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Exp Neurol. 2019 Jan;311:293-304. doi: 10.1016/j.expneurol.2018.10.007. Epub 2018 Oct 13.

Neuronal and vascular deficits following chronic adaptation to high altitude.

Author information

1
Department of Anatomy, Physiology and Genetics, F. Edward Hébert School of Medicine, Uniformed Services University of the Health Sciences, Bethesda, MD, United States; Center for Neuroscience and Regenerative Medicine, F. Edward Hébert School of Medicine, Uniformed Services University of the Health Sciences, Bethesda, MD, United States.
2
Center for Neuroscience and Regenerative Medicine, F. Edward Hébert School of Medicine, Uniformed Services University of the Health Sciences, Bethesda, MD, United States; Department of Radiology and Radiological Sciences, F. Edward Hébert School of Medicine, Uniformed Services University of the Health Sciences, Bethesda, MD, United States.
3
Department of Anatomy, Physiology and Genetics, F. Edward Hébert School of Medicine, Uniformed Services University of the Health Sciences, Bethesda, MD, United States; Molecular & Cell Biology Graduate Program, F. Edward Hébert School of Medicine, Uniformed Services University of the Health Sciences, MD, United States.
4
Department of Anatomy, Physiology and Genetics, F. Edward Hébert School of Medicine, Uniformed Services University of the Health Sciences, Bethesda, MD, United States; Neuroscience Graduate Program, F. Edward Hébert School of Medicine, Uniformed Services University of the Health Sciences, Bethesda, MD, United States.
5
Department of Anatomy, Physiology and Genetics, F. Edward Hébert School of Medicine, Uniformed Services University of the Health Sciences, Bethesda, MD, United States; Center for Neuroscience and Regenerative Medicine, F. Edward Hébert School of Medicine, Uniformed Services University of the Health Sciences, Bethesda, MD, United States; Molecular & Cell Biology Graduate Program, F. Edward Hébert School of Medicine, Uniformed Services University of the Health Sciences, MD, United States; Neuroscience Graduate Program, F. Edward Hébert School of Medicine, Uniformed Services University of the Health Sciences, Bethesda, MD, United States. Electronic address: zgaldzicki@usuhs.edu.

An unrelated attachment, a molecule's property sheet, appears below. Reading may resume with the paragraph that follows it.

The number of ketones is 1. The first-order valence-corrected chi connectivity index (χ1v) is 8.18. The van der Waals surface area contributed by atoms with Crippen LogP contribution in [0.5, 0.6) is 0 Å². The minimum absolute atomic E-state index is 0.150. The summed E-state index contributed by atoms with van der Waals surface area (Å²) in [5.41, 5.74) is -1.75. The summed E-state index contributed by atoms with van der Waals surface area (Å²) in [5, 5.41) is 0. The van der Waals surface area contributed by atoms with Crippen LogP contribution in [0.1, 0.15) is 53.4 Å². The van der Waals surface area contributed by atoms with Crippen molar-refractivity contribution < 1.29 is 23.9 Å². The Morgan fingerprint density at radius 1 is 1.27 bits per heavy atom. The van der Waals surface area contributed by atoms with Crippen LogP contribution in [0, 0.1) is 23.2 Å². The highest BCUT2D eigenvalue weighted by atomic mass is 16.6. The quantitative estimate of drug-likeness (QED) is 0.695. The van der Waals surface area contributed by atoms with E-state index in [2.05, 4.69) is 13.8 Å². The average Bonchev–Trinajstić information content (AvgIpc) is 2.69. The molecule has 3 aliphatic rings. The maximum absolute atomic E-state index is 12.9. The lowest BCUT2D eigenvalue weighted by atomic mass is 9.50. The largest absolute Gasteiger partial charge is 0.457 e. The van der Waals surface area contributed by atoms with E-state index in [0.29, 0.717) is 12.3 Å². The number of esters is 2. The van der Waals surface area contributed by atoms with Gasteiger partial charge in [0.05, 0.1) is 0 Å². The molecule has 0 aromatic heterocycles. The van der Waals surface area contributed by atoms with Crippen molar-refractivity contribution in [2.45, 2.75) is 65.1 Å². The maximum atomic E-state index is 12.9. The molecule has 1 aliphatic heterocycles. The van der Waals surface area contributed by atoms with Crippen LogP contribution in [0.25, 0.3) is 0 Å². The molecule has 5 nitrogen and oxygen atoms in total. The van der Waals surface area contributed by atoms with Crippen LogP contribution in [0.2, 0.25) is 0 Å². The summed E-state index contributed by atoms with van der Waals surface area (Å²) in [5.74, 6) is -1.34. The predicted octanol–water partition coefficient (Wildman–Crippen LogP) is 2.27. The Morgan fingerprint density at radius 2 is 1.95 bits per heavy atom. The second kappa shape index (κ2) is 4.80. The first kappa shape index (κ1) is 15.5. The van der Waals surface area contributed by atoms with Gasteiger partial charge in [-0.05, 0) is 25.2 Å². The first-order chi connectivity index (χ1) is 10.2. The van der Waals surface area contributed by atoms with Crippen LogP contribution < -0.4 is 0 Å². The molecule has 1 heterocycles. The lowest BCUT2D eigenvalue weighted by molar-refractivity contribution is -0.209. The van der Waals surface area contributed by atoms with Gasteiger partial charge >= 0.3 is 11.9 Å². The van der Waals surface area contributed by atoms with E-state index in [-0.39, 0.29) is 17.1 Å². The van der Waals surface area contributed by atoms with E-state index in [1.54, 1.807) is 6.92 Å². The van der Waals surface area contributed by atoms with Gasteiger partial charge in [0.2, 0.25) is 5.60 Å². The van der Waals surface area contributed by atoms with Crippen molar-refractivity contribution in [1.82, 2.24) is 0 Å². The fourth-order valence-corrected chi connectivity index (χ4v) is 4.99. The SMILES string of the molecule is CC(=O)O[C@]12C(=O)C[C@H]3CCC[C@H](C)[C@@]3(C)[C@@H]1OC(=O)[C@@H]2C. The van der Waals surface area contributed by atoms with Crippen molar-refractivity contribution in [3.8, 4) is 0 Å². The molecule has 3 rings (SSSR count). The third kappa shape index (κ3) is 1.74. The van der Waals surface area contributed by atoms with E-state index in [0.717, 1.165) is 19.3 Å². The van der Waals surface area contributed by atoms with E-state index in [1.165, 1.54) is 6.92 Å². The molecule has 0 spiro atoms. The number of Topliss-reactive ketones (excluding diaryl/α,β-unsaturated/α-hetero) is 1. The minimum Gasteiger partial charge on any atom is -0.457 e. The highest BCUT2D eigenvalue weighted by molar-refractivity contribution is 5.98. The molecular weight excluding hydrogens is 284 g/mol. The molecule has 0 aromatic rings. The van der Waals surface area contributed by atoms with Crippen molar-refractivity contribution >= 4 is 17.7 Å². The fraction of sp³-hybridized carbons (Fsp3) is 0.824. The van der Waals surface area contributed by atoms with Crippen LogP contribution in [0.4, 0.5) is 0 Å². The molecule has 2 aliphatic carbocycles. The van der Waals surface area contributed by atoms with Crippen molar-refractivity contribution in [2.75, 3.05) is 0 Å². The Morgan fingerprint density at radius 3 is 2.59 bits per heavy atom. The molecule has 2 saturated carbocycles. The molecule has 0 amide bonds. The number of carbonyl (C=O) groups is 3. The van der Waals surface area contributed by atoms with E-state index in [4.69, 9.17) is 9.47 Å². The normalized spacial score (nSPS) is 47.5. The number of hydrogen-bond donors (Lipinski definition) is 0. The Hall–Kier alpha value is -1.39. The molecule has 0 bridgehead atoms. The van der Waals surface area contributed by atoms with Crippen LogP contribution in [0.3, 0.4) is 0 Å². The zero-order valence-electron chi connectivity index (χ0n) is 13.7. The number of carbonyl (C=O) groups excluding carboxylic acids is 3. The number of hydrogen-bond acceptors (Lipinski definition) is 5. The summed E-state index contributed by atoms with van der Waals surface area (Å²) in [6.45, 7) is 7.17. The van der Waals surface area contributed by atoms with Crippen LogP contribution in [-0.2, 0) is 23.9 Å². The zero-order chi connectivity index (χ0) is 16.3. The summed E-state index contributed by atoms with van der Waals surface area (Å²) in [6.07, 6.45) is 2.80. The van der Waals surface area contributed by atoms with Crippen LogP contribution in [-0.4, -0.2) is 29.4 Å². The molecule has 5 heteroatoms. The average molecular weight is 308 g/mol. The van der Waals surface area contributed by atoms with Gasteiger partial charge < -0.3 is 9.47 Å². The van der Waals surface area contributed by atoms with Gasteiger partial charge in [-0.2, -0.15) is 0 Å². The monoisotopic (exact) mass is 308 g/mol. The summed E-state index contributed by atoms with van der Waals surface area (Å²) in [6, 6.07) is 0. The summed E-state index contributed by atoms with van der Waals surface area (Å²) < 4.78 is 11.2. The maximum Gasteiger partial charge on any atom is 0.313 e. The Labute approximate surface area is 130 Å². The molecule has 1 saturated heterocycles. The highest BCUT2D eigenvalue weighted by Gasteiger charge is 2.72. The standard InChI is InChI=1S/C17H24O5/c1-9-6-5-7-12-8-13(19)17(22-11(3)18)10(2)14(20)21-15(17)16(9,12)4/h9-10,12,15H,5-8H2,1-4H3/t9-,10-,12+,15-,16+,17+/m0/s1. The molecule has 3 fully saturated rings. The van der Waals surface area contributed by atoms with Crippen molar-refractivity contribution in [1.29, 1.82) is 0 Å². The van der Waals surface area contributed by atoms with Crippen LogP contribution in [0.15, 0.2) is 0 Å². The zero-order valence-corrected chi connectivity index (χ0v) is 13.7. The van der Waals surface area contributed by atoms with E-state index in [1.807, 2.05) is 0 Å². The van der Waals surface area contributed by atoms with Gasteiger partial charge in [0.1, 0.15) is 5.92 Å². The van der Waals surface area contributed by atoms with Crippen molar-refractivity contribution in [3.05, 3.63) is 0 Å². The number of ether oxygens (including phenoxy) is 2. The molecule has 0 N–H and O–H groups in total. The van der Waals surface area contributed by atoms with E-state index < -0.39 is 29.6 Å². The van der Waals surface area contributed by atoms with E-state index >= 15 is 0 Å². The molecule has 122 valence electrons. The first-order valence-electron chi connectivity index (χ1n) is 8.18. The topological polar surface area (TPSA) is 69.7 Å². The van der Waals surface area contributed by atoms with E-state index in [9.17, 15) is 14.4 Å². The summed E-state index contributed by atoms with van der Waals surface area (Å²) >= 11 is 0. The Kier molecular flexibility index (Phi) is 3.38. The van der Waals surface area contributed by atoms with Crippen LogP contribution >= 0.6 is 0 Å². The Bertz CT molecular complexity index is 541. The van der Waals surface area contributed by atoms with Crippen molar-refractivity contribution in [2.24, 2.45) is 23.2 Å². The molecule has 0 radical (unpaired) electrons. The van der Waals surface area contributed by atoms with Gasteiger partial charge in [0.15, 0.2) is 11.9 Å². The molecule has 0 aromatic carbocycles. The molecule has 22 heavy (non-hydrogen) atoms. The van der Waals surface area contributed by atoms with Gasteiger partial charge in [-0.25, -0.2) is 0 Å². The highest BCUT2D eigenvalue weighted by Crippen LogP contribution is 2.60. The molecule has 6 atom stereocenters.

Abstract

We sought to understand the mechanisms underlying cognitive deficits that are reported to affect non-native subjects following their prolonged stay and/or work at high altitude (HA). We found that mice exposed to a simulated environment of 5000 m exhibit deficits in hippocampal learning and memory accompanied by abnormalities in brain MR imaging. Exposure (1-8 months) to HA led to an increase in brain ventricular volume, a reduction in relative cerebral blood flow and changes in diffusion tensor imaging (DTI) derived parameters within the hippocampus and corpus callosum. Furthermore, neuropathological examination revealed significant expansion of the neurovascular network, microglia activation and demyelination within the corpus callosum. Electrophysiological recordings from the corpus callosum indicated that axonal excitabilities are increased while refractory periods are longer despite a lack of change in action potential conduction velocities of both myelinated and unmyelinated fibers. Next generation RNA-sequencing identified alterations in hippocampal and amygdala transcriptome signaling pathways linked to angiogenesis, neuroinflammation and myelination. Our findings reveal that exposure to hypobaric-hypoxia triggers maladaptive responses inducing cognitive deficits and suggest potential mechanisms underlying the adverse impacts of staying or traveling at high altitude.

KEYWORDS:

Action potential conductance; Angiogenesis; Corpus callosum; Cxcl12//SDF1; Fear-conditioning; Hypobaric-hypoxia; MRI; Memory; Neuroinflammation; Novel-object recognition; RNA-Seq; Real-time PCR

PMID:
30321497
DOI:
10.1016/j.expneurol.2018.10.007
[Indexed for MEDLINE]
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